Online harassment leads to fewer women in politics
ROME – There are 736 million women who are victims of internet violence and harassment worldwide, and 35 percent report lasting mental distress, the UK embassy in Rome reported at a press conference discussing women’s online safety. At the press conference on Thursday, there were concerns that the growth of online harassment of women will discourage women from being visible online and in the public sphere. UK ambassador to Italy, Edward Llewellyn, said, “Web-based violence impacts women both individually and socially as a group. This is a growing phenomenon, especially against women who play a prominent role in public life.”
The UK and Canadian embassies planned this press conference with the help of the association, “Differenza Donna” in time for the International Day against Violence against Women that is set on Nov. 25 by the United Nations. The president of the Differenza Donna association, Elisa Ercoli, was present at the conference, where she said, “The web is a toxic environment for women – the company Meta intercepts more than 500 thousand reports of photos and content shared without the consent of the person concerned every month. Violent messages are conveyed on the various platforms every 30 seconds aimed at women engaged in politics with the goal of the women resigning.”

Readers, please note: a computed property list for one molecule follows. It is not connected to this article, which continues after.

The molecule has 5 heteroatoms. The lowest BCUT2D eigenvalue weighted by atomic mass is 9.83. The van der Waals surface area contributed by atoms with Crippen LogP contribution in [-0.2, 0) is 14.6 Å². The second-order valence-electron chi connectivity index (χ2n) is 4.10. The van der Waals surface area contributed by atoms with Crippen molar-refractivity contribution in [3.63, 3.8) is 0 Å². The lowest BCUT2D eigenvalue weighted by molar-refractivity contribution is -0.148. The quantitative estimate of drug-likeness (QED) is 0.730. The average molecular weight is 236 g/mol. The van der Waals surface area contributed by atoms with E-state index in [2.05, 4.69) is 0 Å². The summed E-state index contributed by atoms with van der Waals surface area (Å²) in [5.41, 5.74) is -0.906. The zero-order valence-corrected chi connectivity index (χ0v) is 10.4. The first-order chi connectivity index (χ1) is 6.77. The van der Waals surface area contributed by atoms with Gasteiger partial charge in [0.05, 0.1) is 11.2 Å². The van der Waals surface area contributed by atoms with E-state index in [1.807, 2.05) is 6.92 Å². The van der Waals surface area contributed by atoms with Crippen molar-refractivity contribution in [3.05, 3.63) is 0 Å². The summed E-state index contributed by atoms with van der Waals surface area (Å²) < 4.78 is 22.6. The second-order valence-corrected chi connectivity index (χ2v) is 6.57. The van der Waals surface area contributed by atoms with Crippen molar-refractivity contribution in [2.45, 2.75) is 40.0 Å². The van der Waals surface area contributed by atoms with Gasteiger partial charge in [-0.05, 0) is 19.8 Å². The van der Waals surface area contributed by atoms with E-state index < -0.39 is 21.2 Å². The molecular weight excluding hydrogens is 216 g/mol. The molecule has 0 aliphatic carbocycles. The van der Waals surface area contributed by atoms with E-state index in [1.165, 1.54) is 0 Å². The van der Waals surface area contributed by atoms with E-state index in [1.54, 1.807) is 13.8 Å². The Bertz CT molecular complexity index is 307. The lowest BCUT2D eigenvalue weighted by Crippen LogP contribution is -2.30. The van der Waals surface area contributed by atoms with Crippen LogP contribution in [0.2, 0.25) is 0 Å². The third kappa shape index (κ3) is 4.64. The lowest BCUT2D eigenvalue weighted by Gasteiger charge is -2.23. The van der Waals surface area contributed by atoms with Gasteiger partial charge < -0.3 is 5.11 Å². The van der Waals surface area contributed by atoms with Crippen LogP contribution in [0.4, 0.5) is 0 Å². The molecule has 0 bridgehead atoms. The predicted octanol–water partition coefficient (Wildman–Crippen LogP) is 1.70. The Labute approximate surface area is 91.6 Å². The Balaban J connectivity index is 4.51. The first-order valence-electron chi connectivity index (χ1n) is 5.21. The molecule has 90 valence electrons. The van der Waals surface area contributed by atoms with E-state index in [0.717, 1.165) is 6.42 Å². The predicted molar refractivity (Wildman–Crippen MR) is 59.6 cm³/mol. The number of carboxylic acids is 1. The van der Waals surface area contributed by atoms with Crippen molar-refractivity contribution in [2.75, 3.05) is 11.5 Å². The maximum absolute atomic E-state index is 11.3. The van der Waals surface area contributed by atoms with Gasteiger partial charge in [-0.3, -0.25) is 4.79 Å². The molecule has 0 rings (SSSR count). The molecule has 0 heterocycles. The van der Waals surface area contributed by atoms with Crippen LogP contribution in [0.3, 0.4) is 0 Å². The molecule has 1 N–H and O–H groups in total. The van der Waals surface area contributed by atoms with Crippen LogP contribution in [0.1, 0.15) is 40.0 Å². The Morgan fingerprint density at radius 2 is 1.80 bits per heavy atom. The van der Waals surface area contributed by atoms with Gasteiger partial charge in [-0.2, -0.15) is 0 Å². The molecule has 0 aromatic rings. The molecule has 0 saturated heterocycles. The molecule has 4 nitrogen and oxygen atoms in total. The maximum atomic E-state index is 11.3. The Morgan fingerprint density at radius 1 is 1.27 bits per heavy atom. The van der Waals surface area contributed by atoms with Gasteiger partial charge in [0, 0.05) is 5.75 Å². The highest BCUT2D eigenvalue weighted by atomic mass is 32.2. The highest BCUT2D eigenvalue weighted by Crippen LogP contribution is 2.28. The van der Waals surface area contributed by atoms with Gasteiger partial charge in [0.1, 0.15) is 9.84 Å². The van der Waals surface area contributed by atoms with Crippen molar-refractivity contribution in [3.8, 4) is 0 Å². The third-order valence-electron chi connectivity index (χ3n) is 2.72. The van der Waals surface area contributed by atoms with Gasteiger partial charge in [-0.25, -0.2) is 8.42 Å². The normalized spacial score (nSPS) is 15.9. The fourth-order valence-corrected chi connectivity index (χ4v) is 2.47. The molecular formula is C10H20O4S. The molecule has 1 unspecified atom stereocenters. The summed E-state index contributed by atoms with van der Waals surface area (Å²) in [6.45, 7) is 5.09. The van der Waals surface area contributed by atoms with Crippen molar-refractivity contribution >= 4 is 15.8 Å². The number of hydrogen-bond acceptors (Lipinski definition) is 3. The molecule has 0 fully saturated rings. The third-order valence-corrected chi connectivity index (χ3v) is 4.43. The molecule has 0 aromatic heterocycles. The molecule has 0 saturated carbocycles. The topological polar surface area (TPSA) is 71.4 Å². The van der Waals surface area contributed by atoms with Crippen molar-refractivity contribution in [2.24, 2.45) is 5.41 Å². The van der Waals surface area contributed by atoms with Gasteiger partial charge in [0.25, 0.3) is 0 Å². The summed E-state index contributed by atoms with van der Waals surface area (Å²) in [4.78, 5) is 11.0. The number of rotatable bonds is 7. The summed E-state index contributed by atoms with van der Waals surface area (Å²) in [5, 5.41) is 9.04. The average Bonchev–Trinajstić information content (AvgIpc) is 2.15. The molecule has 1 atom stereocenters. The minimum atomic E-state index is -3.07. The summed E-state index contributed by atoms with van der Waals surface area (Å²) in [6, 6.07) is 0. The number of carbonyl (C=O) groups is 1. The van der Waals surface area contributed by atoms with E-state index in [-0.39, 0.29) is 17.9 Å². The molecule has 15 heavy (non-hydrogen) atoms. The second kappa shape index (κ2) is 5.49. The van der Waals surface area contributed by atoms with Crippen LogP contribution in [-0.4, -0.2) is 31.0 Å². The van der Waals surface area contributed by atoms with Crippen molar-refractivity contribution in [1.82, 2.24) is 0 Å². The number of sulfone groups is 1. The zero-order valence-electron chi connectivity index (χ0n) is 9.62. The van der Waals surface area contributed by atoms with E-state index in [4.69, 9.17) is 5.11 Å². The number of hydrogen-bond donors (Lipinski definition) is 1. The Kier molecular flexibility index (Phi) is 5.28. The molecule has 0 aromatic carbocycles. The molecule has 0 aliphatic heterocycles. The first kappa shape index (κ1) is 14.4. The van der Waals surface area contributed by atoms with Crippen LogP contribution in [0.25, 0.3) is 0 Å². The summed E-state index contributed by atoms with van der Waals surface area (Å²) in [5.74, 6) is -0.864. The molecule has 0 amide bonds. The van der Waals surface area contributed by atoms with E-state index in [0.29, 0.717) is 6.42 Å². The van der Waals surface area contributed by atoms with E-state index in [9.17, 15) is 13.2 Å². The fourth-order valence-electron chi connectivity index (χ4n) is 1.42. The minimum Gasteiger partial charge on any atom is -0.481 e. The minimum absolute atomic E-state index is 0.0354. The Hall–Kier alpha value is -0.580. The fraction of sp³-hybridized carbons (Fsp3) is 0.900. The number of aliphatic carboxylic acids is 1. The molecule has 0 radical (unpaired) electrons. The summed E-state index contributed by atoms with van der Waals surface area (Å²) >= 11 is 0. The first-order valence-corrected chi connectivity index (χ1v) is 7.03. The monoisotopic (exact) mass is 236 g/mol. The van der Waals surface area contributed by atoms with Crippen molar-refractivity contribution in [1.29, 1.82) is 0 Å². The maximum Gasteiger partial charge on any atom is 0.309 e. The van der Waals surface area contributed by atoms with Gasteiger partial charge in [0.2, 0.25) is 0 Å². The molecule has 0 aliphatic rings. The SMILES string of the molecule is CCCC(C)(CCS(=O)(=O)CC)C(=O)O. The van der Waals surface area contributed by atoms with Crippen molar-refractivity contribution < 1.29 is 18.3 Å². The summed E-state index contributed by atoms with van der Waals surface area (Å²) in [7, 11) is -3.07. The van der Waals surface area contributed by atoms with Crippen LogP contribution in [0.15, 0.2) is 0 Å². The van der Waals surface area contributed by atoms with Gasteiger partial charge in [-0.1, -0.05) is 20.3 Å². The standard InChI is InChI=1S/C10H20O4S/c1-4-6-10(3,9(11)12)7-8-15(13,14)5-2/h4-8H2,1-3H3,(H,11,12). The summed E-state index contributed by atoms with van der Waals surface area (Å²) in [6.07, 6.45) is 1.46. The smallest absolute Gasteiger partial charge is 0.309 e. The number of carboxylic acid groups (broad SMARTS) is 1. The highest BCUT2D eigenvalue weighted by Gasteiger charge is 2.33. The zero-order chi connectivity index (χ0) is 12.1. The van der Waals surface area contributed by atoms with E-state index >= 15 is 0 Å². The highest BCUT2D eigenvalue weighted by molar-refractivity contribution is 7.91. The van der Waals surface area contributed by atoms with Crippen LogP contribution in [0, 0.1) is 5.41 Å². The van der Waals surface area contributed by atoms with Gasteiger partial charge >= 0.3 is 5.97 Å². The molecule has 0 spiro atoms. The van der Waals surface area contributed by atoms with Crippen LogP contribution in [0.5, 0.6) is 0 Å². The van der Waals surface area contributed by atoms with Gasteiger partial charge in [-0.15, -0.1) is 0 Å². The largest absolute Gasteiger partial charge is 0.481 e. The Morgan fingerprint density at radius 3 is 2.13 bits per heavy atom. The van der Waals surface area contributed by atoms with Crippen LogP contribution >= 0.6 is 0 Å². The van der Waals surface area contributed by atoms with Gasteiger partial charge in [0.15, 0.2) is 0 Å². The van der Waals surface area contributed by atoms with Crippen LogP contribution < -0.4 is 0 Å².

Ercoli and Llewellyn went on to express concerns about women in positions or running for positions in political offices. Ercoli pointed out the numerous threats of rape that US congresswoman, Alexandra Ocasio Cortez has received. The messages are overtly violent and dehumanizing, attempting to strip away her power in politics, and this situation is far from unique.
Platforms such as Twitter, TikTok, and YouTube have hundreds of thousands of examples of posts encouraging these messages. The most popular social media platforms even have several pornographic videos that were posted without participants’ consent, some including minors, the conference reported. Despite women’s efforts to get videos removed and otherwise protect themselves on the internet, the amount of violence is too large to be controlled.
The women victimized by this online harassment and violence suffer consequences that extend beyond the internet. Llewellyn reported that “35 percent of women report mental health damage and 7 percent lost their jobs” over these social media posts. As Ercoli deduced, the goal of these internet harassers is to “reaffirm the white, straight man through the web, intimidating and distancing women from public affirmation.” This ultimately leads to fewer women partcipating in public offieces or on the internet at all.
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